7. Favorite Villain: For me it is actually Uncle Andrew from the Magician's Nephew. Sure, the White Witch and the Green Witch are scary and cause more damage, but I guess I find Uncle Andrew to be more entertaining and so therefore I like him more. He was evil no doubt, and cruel. But...I don't know...I just like him.

8. Favorite Tear Jerk Moment: In the Lion, the Witch, and the Wardrobe, when Lucy and Susan are crying over Aslan's body and then the mice come up. At first the girls think the mice are there to defile the body and then they realize that the mice are there to chew away at the cords that bind him. I don't know, there is just something about that moment, that realization, that get's me. Every time.

9. Favorite Audio Book: Okay, there are just some books that you have to listen to the audio versions of. This series is one of them! Hearing them read aloud by some amazing talent is chilling and heart warming at the same time. Mostly they are read by Broadway talent but some notable names would include Lynn Redgrave and Patrick Stewart. But my personal favorite is hearing Kenneth Branagh read to me The Magician's Nephew. I mean it is just perfect! As far as I am concerned this man can do no wrong anyway, but still, he adds just the right amount of humor in his voice that is just perfect for reading Digory and Polly, and even Uncle Andrew. That is also why I probably like Uncle Andrew as much as I do. Because with Kenneth Branagh reading him to me I can't help but picture Uncle Andrew as an eviler version of Professor Lockhart.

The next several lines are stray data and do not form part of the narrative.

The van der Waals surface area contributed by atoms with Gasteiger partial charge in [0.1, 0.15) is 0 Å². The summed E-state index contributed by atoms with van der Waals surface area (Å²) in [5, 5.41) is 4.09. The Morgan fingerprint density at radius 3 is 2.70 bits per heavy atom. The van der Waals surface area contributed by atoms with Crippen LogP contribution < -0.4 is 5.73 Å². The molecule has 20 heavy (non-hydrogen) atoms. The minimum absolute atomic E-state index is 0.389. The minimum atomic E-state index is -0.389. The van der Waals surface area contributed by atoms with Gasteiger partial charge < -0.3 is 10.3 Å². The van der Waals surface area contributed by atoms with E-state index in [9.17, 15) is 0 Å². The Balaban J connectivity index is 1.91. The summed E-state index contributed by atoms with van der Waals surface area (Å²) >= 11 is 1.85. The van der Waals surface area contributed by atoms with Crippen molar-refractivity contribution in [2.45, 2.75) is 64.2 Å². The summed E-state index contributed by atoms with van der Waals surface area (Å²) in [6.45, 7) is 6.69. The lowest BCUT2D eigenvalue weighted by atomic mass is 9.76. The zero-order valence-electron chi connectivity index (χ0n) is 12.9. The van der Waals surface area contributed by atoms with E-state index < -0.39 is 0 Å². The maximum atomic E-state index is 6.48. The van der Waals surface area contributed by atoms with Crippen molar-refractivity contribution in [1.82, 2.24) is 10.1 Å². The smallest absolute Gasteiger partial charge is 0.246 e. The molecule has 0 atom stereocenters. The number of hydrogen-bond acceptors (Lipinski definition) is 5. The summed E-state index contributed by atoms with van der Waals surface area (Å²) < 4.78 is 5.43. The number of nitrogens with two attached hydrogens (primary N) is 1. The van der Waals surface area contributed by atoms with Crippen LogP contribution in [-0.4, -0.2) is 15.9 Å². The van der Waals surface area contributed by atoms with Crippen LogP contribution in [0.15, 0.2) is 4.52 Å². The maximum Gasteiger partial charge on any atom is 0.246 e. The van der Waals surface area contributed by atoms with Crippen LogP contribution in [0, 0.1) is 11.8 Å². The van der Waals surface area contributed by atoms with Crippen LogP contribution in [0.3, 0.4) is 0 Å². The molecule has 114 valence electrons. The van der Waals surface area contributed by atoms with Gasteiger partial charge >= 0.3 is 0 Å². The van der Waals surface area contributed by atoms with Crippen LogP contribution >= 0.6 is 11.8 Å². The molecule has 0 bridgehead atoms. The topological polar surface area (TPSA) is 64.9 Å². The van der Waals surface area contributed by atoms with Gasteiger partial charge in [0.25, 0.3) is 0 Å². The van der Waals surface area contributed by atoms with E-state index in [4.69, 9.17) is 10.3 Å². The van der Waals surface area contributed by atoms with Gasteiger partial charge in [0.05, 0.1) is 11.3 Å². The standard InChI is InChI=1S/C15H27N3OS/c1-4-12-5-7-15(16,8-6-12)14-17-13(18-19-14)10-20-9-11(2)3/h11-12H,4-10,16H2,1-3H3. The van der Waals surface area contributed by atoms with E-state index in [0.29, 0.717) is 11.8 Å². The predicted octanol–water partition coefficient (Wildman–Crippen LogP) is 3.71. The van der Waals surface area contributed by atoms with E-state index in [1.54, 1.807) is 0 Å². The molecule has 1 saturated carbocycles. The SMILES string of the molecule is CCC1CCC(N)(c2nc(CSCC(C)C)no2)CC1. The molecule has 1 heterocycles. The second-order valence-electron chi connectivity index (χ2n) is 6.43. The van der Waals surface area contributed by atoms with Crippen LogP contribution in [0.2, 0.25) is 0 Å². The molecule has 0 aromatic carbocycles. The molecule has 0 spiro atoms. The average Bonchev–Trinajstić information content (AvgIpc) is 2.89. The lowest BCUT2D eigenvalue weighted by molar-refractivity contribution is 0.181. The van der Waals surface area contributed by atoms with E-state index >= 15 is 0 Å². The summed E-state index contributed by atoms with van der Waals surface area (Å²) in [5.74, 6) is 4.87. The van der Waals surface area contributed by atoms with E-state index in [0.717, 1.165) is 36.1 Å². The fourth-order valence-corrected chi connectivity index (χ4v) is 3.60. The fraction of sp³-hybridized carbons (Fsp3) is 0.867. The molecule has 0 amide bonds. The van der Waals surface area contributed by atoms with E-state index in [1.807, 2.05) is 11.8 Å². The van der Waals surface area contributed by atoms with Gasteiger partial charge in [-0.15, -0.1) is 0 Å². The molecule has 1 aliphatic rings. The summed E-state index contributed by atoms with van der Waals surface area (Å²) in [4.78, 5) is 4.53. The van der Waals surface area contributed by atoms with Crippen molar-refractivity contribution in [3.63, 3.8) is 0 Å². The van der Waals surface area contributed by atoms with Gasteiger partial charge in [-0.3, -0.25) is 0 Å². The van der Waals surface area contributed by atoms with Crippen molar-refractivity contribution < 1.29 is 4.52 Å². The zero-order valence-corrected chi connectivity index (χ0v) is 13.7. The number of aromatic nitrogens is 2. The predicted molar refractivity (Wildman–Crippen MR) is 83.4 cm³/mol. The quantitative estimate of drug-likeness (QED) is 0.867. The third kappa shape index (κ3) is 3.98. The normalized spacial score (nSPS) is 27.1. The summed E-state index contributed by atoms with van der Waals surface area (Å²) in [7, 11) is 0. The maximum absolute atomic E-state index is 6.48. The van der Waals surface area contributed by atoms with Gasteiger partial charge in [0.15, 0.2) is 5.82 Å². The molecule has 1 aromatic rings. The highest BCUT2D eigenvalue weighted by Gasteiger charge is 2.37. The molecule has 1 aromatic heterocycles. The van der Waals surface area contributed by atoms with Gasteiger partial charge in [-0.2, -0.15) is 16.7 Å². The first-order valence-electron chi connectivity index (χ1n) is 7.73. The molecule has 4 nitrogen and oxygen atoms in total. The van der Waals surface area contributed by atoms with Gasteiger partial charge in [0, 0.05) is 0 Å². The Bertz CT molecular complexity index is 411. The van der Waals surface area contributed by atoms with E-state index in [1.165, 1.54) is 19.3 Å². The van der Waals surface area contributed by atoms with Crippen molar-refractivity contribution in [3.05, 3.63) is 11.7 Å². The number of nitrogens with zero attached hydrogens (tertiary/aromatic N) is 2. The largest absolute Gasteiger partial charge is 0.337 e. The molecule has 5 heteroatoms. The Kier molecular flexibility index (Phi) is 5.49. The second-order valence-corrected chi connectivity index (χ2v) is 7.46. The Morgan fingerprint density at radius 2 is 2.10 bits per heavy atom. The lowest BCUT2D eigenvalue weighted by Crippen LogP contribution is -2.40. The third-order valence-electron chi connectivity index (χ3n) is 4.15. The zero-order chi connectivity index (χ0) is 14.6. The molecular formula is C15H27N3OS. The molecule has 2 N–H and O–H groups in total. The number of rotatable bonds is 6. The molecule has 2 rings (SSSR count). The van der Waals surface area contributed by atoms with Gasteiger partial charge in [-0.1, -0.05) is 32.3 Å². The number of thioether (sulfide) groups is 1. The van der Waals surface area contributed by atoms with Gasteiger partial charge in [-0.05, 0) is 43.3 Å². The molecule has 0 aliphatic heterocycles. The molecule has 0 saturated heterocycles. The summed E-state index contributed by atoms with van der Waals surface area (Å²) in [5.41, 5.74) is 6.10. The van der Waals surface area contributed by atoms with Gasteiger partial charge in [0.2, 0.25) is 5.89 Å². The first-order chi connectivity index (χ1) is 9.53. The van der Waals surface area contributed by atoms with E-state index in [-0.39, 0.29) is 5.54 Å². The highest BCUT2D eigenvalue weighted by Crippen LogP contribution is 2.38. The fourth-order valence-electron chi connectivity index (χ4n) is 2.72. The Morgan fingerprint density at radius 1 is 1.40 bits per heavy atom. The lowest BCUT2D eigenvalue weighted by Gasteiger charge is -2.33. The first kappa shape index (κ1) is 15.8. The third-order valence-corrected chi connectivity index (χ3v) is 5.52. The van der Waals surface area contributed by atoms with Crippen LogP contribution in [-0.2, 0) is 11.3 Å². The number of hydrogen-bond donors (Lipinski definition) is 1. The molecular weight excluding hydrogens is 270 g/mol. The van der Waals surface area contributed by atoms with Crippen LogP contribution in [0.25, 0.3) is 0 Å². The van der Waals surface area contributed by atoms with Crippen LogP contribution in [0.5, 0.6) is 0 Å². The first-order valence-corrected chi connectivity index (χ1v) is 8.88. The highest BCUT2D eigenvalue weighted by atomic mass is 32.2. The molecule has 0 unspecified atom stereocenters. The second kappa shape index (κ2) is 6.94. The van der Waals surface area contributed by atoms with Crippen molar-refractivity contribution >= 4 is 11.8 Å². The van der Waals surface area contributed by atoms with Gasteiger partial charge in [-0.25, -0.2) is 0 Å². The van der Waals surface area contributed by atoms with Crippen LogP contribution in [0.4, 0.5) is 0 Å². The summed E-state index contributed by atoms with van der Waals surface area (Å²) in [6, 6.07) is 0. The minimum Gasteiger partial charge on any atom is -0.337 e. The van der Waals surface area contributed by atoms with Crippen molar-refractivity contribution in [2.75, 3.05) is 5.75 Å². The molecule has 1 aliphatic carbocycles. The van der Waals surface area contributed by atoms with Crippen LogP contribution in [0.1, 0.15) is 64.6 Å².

10. Favorite Film Adaptation: Without a doubt, hands down, the Walt Disney and Walden Media production of The Lion The Witch and The Wardrobe!

The casting was perfect, the screenplay was perfect, the special affects were once again, PERFECT! I love this book and this film version is a direct reflection of it! I will be the first to admit that the quality in the adaptations has been slipping ever so slightly with each additional adaptation to be released but this first one was flawless!

Okay, so that brings an end to my journey through Narnia!

I hope you enjoyed it as much as I did.

For those of you who missed any, here is a list of all of my posts: